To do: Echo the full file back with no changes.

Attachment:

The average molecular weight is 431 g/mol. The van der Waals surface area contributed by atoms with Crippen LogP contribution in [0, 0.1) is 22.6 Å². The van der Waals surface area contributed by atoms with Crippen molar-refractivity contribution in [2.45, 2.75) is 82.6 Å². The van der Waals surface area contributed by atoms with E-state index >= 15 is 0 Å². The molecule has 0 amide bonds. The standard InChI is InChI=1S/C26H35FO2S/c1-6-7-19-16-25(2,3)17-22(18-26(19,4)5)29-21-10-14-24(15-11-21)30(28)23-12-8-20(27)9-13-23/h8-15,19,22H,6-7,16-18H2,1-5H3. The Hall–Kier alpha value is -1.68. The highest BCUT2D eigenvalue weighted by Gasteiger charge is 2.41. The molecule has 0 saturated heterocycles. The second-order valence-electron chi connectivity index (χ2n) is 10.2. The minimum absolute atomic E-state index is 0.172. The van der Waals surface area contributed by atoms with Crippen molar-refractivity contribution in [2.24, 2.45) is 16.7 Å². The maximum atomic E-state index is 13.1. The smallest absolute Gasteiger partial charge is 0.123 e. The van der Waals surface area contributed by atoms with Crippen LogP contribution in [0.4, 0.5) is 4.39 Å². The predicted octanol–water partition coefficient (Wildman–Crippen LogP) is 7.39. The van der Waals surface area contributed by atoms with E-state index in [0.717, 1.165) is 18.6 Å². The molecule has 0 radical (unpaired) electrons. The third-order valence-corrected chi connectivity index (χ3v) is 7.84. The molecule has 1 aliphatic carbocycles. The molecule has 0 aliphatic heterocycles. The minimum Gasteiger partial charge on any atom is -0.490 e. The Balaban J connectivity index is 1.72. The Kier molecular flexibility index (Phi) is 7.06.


The average molecular weight is 431 g/mol. The van der Waals surface area contributed by atoms with Crippen LogP contribution in [0, 0.1) is 22.6 Å². The van der Waals surface area contributed by atoms with Crippen molar-refractivity contribution in [2.45, 2.75) is 82.6 Å². The van der Waals surface area contributed by atoms with E-state index >= 15 is 0 Å². The molecule has 0 amide bonds. The standard InChI is InChI=1S/C26H35FO2S/c1-6-7-19-16-25(2,3)17-22(18-26(19,4)5)29-21-10-14-24(15-11-21)30(28)23-12-8-20(27)9-13-23/h8-15,19,22H,6-7,16-18H2,1-5H3. The Hall–Kier alpha value is -1.68. The highest BCUT2D eigenvalue weighted by Gasteiger charge is 2.41. The molecule has 0 saturated heterocycles. The second-order valence-electron chi connectivity index (χ2n) is 10.2. The minimum absolute atomic E-state index is 0.172. The van der Waals surface area contributed by atoms with Crippen molar-refractivity contribution in [2.24, 2.45) is 16.7 Å². The maximum atomic E-state index is 13.1. The smallest absolute Gasteiger partial charge is 0.123 e. The van der Waals surface area contributed by atoms with Crippen LogP contribution in [0.4, 0.5) is 4.39 Å². The predicted octanol–water partition coefficient (Wildman–Crippen LogP) is 7.39. The van der Waals surface area contributed by atoms with E-state index in [0.717, 1.165) is 18.6 Å². The molecule has 0 radical (unpaired) electrons. The third-order valence-corrected chi connectivity index (χ3v) is 7.84. The molecule has 1 aliphatic carbocycles. The molecule has 0 aliphatic heterocycles. The minimum Gasteiger partial charge on any atom is -0.490 e. The Balaban J connectivity index is 1.72. The Kier molecular flexibility index (Phi) is 7.06.